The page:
C. Defendants' Federal Theories and Counterclaims

In addition to their efforts to save diversity jurisdiction, Defendants contend that they have plead federal counterclaims and asserted other federal theories that either grant us jurisdiction over this case or preclude the Rule 41(a)(2) dismissal sought by Plaintiff.

1. Defendants' Tax Law Theory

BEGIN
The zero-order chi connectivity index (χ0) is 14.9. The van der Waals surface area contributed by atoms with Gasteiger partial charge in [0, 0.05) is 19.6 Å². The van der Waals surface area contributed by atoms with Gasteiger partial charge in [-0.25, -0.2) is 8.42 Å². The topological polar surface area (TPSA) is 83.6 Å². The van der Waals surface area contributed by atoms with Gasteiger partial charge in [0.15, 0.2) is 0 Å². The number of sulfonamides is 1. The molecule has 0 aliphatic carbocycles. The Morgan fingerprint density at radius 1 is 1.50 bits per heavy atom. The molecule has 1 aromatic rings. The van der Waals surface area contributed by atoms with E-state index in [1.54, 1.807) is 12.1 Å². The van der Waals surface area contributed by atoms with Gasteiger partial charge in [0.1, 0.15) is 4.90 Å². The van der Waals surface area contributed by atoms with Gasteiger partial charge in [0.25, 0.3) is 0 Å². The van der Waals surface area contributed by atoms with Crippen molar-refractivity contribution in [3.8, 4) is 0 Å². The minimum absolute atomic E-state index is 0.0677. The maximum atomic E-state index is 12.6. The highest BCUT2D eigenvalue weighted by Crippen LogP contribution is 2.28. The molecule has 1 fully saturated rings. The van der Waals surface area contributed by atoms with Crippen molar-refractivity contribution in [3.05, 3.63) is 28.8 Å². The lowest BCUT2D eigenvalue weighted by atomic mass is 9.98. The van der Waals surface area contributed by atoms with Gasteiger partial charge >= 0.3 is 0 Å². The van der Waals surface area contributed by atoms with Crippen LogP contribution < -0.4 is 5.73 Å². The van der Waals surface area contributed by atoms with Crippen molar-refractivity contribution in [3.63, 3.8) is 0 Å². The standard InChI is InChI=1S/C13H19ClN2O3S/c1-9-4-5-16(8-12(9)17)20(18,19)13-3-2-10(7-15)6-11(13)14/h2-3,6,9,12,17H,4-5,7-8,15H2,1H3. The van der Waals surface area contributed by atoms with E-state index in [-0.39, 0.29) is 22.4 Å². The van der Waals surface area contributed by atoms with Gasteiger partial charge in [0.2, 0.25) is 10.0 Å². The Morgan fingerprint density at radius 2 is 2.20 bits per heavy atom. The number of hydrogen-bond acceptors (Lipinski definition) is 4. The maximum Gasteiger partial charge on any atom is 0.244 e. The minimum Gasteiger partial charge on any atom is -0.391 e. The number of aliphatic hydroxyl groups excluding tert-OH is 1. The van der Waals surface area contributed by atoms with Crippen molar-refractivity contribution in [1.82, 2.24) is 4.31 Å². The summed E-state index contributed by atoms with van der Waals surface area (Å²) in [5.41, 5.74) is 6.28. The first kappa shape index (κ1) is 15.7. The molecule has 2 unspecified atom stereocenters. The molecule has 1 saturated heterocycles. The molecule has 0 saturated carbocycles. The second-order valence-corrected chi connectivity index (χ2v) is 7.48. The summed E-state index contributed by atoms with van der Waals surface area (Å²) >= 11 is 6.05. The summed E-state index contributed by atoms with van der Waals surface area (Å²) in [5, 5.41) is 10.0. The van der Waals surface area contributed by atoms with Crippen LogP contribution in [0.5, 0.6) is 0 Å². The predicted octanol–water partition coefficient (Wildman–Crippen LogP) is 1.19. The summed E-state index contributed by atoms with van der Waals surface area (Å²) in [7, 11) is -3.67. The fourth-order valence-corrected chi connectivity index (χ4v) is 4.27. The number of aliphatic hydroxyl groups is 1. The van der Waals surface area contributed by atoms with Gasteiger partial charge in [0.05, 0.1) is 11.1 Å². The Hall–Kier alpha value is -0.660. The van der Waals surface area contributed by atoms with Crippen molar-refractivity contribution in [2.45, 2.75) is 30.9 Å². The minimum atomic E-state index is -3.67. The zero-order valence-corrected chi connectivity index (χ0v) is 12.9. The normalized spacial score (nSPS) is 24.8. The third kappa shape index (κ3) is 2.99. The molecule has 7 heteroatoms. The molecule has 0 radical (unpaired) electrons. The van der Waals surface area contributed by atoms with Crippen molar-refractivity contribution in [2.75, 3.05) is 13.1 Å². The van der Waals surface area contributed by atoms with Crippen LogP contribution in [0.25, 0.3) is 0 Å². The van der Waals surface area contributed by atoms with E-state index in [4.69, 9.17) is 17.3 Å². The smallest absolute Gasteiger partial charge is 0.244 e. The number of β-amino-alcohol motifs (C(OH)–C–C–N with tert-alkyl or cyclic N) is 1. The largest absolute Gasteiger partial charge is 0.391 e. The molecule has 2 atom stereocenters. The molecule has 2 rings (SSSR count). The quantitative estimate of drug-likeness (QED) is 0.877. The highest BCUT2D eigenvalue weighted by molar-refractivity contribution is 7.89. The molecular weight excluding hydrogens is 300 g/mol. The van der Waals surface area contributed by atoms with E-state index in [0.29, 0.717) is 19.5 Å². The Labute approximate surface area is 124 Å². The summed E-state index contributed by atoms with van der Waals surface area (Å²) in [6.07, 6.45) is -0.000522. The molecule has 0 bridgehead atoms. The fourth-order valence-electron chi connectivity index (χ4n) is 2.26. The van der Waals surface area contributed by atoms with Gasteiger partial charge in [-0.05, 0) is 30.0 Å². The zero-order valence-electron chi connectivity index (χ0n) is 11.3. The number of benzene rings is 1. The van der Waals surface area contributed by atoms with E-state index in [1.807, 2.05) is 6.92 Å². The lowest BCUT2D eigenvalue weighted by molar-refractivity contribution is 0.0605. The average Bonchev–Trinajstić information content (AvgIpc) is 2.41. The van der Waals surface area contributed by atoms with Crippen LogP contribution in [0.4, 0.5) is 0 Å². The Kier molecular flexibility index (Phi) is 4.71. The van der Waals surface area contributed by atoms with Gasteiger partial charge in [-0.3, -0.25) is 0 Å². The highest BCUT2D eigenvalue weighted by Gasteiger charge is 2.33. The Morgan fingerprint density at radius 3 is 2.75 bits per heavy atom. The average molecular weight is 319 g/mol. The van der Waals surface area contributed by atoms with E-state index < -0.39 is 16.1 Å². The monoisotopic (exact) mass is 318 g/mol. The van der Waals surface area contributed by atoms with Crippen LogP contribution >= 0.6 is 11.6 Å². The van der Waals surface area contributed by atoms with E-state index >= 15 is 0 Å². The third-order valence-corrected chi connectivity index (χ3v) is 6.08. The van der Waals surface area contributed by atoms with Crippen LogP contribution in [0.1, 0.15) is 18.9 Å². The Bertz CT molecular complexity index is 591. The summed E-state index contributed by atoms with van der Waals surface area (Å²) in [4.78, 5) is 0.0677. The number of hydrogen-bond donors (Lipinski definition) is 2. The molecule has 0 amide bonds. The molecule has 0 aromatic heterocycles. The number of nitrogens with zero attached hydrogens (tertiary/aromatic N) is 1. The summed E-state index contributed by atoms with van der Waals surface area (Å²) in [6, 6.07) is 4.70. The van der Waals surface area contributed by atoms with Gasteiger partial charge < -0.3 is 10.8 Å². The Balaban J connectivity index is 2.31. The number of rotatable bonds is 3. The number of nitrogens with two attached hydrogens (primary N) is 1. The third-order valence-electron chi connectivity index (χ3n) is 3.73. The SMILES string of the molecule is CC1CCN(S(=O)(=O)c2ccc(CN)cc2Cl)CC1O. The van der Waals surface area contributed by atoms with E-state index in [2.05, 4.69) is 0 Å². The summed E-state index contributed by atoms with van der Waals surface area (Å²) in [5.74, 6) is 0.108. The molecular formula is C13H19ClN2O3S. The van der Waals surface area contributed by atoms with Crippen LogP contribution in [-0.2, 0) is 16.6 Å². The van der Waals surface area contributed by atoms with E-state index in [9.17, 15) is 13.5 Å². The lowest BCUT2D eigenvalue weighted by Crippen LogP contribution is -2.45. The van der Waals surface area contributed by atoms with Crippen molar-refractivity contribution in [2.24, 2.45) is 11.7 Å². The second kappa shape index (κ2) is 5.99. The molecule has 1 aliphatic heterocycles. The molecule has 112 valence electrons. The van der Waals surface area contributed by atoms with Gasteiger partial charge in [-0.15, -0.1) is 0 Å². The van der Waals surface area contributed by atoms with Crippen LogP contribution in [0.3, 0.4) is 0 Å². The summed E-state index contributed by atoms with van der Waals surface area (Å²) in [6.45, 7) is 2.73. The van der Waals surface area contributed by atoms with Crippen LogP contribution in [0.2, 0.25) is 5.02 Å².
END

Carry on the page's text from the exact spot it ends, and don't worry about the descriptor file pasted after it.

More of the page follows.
Defendants argue, for example, that Plaintiff's conduct should be scrutinized under Internal Revenue Code provisions or Internal Revenue Service rules. (Resp. at 1, 4-6.) Defendants presumably call upon § 1331, which grants us original jurisdiction over "all civil actions arising under the Constitution, laws, or treaties of the United States." 28 U.S.C. § 1331. We are not convinced that Defendants have raised a proper federal tax issue or that we would be authorized to hear such a claim but, in any event, we do not look to defense theories when assessing federal question jurisdiction. "The presence or absence of federal-question jurisdiction is governed by the well-pleaded complaint rule, ' which provides that federal jurisdiction exists only when a federal question is presented on the face of the plaintiff's properly pleaded complaint." Rivet v. Regions Bank of La., 522 U.S. 470, 475, 118 S.Ct. 921, 925 (1998) (quoting Caterpillar Inc. v. Williams, 482 U.S. 386, 392, 107 S.Ct. 2425, 2429 (1987)); Metro. Life Ins. Co. v. Taylor, 481 U.S. 58, 63, 107 S.Ct. 1542, 1546 (1987); City of Chi. v. Comcast Cable Holdings, L.L.C., 384 F.3d 901, 904 (7th Cir. 2004). Even if a defense is based on federal law, such a defense cannot supply federal question jurisdiction if the complaint "itself rests on state or local law." City of Chi., 384 F.3d at 904 (stressing that this principle holds true even where "the federal defense will be the only contested issue"); Rivet, 522 U.S. at 475, 118 S.Ct. at 925 (stressing same, even where the defense is anticipated by the complaint). Plaintiff's complaint alleges only a state law claim under the IMFL and therefore does not provide a basis for federal question jurisdiction, regardless of Defendants' tax theory.